Okay, I’ve got one more (for now) Tank Dress: 3-Ways by Pattern Emporium for you. In my previous post I go into how much I love about the pattern. But now I want to show you some of the extra fun things you can do. The dress above — right, I know my dog steals the show, but this post is about the dress, not that furry cuteness — is the a-line version of the Tank Dress 3-Ways.
One of the things I mentioned in the previous post about this pattern, was that I don’t love wearing a racerback bra, so the first thing I definitely wanted to do was add in a built in bra. This was really easy with this pattern because of the way the binding works.
First I made a “second” bodice using the same pattern pieces but chopped off about 4 inches at the bottom. I sewed it together just like I did the normal bodice. I used some nude perfotek compression fabric from Mood.
Note: In this picture and the one above it only shows 2 inches chopped off. I chopped the other 2 inches after I saw where it ended up on me and realize it needed to be higher. I hadn’t done a built-in bra before so I was being cautious with my chopping.
Next you’ll pin bra and bodice wrong sides together, matching notches and then apply the binding to them as though they were one piece. You do wrong sides together because the binding will cover their edges and it both looks and feels nicer to have the smooth side against your skin.
You’ll want to try it on at this point and make sure the bra hits you at a good point. We’re going to stick elastic on it so you want it to fall just under your breasts.
Cut a piece of elastic that fits snugly under your breasts and stitch it together in a loop. Then pin it with about a 1/4 in overlap to the right side of the bra fabric. It should be right side of the bra facing wrong side of the elastic. Then using either your zigzag stitch or your coverstitch (I used a zigzag stitch on my normal machine) stitch the overlapping area.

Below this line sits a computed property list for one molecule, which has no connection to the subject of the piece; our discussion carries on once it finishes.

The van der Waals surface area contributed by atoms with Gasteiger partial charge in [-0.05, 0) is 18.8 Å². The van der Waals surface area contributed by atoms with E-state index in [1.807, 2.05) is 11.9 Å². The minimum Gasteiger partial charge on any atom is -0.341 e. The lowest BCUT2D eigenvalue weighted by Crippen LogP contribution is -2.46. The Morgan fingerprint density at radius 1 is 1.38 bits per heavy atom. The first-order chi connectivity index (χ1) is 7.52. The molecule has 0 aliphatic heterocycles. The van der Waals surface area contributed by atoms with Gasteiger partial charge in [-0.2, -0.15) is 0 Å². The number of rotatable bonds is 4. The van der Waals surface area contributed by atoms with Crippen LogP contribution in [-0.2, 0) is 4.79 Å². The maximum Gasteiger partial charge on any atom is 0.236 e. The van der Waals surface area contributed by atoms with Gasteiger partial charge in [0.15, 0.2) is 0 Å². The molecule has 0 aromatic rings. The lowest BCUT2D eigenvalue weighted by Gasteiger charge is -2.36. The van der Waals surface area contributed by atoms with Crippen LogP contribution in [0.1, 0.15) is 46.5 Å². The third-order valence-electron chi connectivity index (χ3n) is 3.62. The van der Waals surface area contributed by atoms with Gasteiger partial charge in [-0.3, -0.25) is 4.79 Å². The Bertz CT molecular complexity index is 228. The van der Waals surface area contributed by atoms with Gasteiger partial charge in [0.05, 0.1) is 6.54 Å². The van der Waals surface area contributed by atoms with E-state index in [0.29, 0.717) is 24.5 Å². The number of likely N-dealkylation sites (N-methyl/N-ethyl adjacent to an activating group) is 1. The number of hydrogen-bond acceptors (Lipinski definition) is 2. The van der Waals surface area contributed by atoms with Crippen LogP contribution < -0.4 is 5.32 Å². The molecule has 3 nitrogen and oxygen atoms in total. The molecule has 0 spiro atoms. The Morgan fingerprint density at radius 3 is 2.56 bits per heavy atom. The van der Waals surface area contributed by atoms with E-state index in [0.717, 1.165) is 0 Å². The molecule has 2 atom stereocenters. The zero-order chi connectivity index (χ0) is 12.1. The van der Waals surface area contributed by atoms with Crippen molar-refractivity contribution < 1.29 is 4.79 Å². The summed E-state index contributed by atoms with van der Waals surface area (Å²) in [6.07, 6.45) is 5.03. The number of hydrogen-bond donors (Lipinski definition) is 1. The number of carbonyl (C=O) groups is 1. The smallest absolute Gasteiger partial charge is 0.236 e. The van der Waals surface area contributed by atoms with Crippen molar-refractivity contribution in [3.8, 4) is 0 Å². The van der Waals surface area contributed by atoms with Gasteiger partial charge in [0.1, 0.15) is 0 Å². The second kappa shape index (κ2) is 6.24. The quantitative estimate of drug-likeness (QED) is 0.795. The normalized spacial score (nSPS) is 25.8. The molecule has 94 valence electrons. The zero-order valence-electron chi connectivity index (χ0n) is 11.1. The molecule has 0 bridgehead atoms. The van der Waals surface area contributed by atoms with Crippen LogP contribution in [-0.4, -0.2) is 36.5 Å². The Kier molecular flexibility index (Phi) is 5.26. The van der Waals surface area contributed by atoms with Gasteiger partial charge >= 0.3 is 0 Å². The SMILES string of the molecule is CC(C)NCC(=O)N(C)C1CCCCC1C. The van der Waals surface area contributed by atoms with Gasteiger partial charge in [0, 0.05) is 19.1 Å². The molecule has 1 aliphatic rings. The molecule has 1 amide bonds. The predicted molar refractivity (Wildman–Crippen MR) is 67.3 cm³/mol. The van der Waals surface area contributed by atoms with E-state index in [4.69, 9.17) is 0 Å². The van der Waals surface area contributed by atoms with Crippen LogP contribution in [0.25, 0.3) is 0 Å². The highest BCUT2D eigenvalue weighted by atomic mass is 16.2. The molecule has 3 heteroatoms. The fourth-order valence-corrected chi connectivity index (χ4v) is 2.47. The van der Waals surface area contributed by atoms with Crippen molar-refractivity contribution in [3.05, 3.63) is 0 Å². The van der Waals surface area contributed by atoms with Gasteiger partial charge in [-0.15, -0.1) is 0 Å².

And there you go! That’s it for a built-in bra! Now you have one less thing to pack for that weekend getaway. ?
The other hack I added was pockets because — do I really need to explain? Well, at least in my case, I wanted to wear this to work and I really need both a place to clip my badge and somewhere to put my phone when I go to the bathroom that is not the floor or on top of the toilet paper dispenser. Both ewww.
I haven’t had much luck with pockets in knit garments before. They end up hanging open and looking like all together sad. But I had some new tricks to try.
I was using a fabric called liverpool. It’s got a good amount of stretch horizontally but not as much (maybe 20%?) vertically so I thought this would help reduce the stretching/gaping issues I’d previously had as well. Turns out my tricks and the fabric worked. If you look in the photo above, you can barely tell there are pockets!
First off, I interfaced the sides of the skirt where the pockets would go using knit interfacing.
Second, I used a very light nylon lycra for the pocket itself. I also got this at Mood at some point for one of my running costumes and this was some scrap (yay for scraps!).
Third, I made sure the top edge of the pocket was caught in the waist seam to give it a bit of extra strength in holding up the pocket and when I put something heavy — like a phone — in it.
I first attached the pockets to the skirt sides using the stretch stitch on my regular machine. Then I used my serger to stitch the pocket edges first, and then the sides together. I did have to clip the back skirt and pocket right at the corners so I could get the layers to lay correctly for serging. After stitching the sides together, I went back with the stretch stitch and reinforced the edges, also making sure none of the pocket was visible at the seam.
And now I have pockets and a great dress that I can wear to work or for vacation!
And one more gratuitous pupper photo because she was being so cute during photos.
Do you think that dress makes the dogs butt look big?
Lolz 🙂 It’s a fluffy butt!